Bottom Line: Styles May Differ, But We Love Instrumental Music with a Melody

Today, I will go out on a limb and probably offend my refined free jazz-playing friends.  That, of course, assumes -- probably incorrectly -- that they read or even care about the musings of sexagenarian, less-than-talented rock’n’rollaphile.  Instrumental music which has a melody is what we low brow, less-refined folks like.

Some time ago, a friend observed I was a “one trick pony” because the Pups play one style of music.  Simple, primitive but melodic surf-inspired or retro instrumental rock.  The response was, “Yes, that is true.  But we put energy into our music and try to make it fun for everybody -- both the audience and the band.  And that’s about all my limited skills allow.”

One consequence of my friend’s observation is to pay better attention to what others do.  Dick Dale is other worldly with skills developed over 60 plus years of playing.  He is an icon who influences and affects every surf band that ever existed.



When we return to this world, Slacktone is the gold standard.  The Pups are the lead (as in Pb or plumbum) standard.  For learning purposes, what lies in between?

If you follow this blog very much, you may have read about the high energy double-picked, reverb-drenched, glissando-driven music of Slacktone, The Pyronauts and The Sneaky Tikis.  You also may have read about the precisely picked and effortless playing of Paul Johnson.  Or how Jon Blair and Ferenc Dobronyi combined those styles in their interpretations and compositions of instrumental surf music.

What do all of those performers have in common?  They play something to which an audience can relate.  They play to entertain those who came -- and usually paid -- to listen.  Their music is familiar as either recognizable songs or songs which sound like something an audience has heard before.  They also have made every song they play their own in some way.

The bands and performers differ in how they present their music.  They each engage their audience differently.  They may differ in delivery of what we know as “surf music.”  Yet, the bottom line is, despite differences in style, we love instrumental music which has a melody.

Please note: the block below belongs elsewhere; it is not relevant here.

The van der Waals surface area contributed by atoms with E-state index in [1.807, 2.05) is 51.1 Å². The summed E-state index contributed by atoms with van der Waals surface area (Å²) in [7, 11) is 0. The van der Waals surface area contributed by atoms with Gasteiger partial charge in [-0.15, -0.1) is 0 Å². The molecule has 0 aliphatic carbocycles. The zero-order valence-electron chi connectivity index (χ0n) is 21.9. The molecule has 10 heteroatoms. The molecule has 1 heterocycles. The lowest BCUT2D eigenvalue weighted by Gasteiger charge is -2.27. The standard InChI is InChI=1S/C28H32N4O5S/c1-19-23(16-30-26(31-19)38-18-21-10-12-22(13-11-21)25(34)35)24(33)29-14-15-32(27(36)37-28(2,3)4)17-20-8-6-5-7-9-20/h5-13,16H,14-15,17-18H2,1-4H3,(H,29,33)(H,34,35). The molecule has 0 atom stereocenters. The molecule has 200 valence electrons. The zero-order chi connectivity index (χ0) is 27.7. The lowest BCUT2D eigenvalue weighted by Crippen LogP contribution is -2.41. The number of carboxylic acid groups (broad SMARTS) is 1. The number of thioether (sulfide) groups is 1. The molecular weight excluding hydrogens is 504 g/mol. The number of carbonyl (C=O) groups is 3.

Guess what?  Audiences do too!

1 comment

  • VibroCount

    VibroCount

    "One Trick Pony"? There was a movie starring Paul Simon, backed by his band at the time: the amazing late Eric Gale, Steve Gadd, Richard Tee, Tony Levin. Simon's character 9and music) is called a one trick pony by a producer (played by Lou Reed). Every musician in the film could be referred to as a one trick pony (B-52s, Lovin' Spoonful, etc.), but all can play much more than the one style each became famous for. I resent great musicians who make snide comments about simple musical forms. The great Carol Kaye (who played on many surf hits) still berates surf music while she proudly lauds her big band background. Yet there are classical musicians and composers who deride all jazz as simplistic. It takes great skill to compose or play extremely complex music. It also takes great skill to play the simplest music and make it work. In comic books and comic strips, some artists draw everything: every nailhead, every screw, every switch, every leaf on every tree and bush. If the composition of the panel is not perfect, a well-placed gizmo with elaborate detail can mask the lack of balance. But it is far more difficult to place a simple round-headed kid on a horizontal line and make a work of art... as anyone who has attempted to make a strip as beautiful as Peanuts can attest. I have taken simple one-chord, highly rhythmic rock tunes and written complex 21-piece big band arrangements from them, and I've taken full orchestral jazz compositions and made them into guitar, bass, and drum trio pieces. I like a good melody. But I also like Charles Ives, Albert Ayler, all eras of John Coltrane, and field hollers. The blues can be (and often is) the simplest, most boring and repetitive music ever performed. But with great artistry, the most overused blues phrase can be as electrifying as the greatest work by Mozart. And beginning kid musicians can make simple Mozart seem as painful as a cat's howling. Is a show successful? Is a musical performance worthwhile? Only one consistant way to answer those questions... was it entertaining? And to each member of the audience, the answer might be different. Art does not always sell the most, and what sells is often poor art. But good one trick ponies can make art and money.